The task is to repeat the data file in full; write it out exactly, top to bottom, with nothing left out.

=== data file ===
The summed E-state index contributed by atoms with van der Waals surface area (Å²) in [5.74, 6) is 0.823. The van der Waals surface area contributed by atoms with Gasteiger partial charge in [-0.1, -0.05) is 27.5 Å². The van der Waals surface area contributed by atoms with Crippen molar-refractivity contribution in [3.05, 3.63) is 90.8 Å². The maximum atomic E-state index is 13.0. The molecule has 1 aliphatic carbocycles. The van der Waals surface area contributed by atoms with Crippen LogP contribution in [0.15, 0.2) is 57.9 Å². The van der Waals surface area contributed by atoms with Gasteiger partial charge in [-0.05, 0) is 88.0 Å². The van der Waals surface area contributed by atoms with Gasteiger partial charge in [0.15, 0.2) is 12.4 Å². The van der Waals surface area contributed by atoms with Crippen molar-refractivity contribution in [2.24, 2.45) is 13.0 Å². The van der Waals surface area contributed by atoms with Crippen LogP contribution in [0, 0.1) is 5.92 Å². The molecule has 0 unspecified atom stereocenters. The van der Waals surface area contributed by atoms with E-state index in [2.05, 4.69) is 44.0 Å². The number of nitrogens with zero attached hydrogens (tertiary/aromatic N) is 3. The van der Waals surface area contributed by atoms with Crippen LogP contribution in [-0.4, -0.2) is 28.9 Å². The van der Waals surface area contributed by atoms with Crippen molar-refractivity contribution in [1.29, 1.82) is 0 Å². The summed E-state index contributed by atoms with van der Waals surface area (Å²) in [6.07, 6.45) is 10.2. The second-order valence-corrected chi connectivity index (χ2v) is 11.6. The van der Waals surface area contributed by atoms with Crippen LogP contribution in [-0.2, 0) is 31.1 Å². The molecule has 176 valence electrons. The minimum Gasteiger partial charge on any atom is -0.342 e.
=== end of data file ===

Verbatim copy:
The summed E-state index contributed by atoms with van der Waals surface area (Å²) in [5.74, 6) is 0.823. The van der Waals surface area contributed by atoms with Gasteiger partial charge in [-0.1, -0.05) is 27.5 Å². The van der Waals surface area contributed by atoms with Crippen molar-refractivity contribution in [3.05, 3.63) is 90.8 Å². The maximum atomic E-state index is 13.0. The molecule has 1 aliphatic carbocycles. The van der Waals surface area contributed by atoms with Crippen LogP contribution in [0.15, 0.2) is 57.9 Å². The van der Waals surface area contributed by atoms with Gasteiger partial charge in [-0.05, 0) is 88.0 Å². The van der Waals surface area contributed by atoms with Gasteiger partial charge in [0.15, 0.2) is 12.4 Å². The van der Waals surface area contributed by atoms with Crippen molar-refractivity contribution in [2.24, 2.45) is 13.0 Å². The van der Waals surface area contributed by atoms with Crippen LogP contribution in [0, 0.1) is 5.92 Å². The molecule has 0 unspecified atom stereocenters. The van der Waals surface area contributed by atoms with E-state index in [2.05, 4.69) is 44.0 Å². The number of nitrogens with zero attached hydrogens (tertiary/aromatic N) is 3. The van der Waals surface area contributed by atoms with Crippen LogP contribution in [-0.4, -0.2) is 28.9 Å². The van der Waals surface area contributed by atoms with Crippen molar-refractivity contribution in [1.29, 1.82) is 0 Å². The summed E-state index contributed by atoms with van der Waals surface area (Å²) in [6.07, 6.45) is 10.2. The second-order valence-corrected chi connectivity index (χ2v) is 11.6. The van der Waals surface area contributed by atoms with Crippen LogP contribution in [-0.2, 0) is 31.1 Å². The molecule has 176 valence electrons. The minimum Gasteiger partial charge on any atom is -0.342 e.